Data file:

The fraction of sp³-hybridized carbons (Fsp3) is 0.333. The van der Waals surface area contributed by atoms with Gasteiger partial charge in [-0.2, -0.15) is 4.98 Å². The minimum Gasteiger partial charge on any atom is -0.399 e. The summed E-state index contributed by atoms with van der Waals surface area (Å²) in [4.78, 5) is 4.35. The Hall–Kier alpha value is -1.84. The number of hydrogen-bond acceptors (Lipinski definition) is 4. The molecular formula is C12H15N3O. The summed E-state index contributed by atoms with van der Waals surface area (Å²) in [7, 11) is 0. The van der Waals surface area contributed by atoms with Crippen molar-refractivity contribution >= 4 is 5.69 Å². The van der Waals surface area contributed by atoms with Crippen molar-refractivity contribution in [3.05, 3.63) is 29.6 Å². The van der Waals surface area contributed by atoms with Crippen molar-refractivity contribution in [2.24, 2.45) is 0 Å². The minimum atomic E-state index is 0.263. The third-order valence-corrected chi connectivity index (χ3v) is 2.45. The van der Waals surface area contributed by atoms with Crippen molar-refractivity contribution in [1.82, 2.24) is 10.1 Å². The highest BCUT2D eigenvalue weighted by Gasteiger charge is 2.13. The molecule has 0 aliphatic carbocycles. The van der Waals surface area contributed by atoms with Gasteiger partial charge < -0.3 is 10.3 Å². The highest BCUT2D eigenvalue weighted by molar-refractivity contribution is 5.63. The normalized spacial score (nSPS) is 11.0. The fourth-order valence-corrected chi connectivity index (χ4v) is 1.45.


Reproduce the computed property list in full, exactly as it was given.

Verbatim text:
The fraction of sp³-hybridized carbons (Fsp3) is 0.333. The van der Waals surface area contributed by atoms with Gasteiger partial charge in [-0.2, -0.15) is 4.98 Å². The minimum Gasteiger partial charge on any atom is -0.399 e. The summed E-state index contributed by atoms with van der Waals surface area (Å²) in [4.78, 5) is 4.35. The Hall–Kier alpha value is -1.84. The number of hydrogen-bond acceptors (Lipinski definition) is 4. The molecular formula is C12H15N3O. The summed E-state index contributed by atoms with van der Waals surface area (Å²) in [7, 11) is 0. The van der Waals surface area contributed by atoms with Crippen molar-refractivity contribution >= 4 is 5.69 Å². The van der Waals surface area contributed by atoms with Crippen molar-refractivity contribution in [3.05, 3.63) is 29.6 Å². The van der Waals surface area contributed by atoms with Crippen molar-refractivity contribution in [2.24, 2.45) is 0 Å². The minimum atomic E-state index is 0.263. The third-order valence-corrected chi connectivity index (χ3v) is 2.45. The van der Waals surface area contributed by atoms with Crippen molar-refractivity contribution in [1.82, 2.24) is 10.1 Å². The highest BCUT2D eigenvalue weighted by Gasteiger charge is 2.13. The molecule has 0 aliphatic carbocycles. The van der Waals surface area contributed by atoms with Gasteiger partial charge < -0.3 is 10.3 Å². The highest BCUT2D eigenvalue weighted by molar-refractivity contribution is 5.63. The normalized spacial score (nSPS) is 11.0. The fourth-order valence-corrected chi connectivity index (χ4v) is 1.45.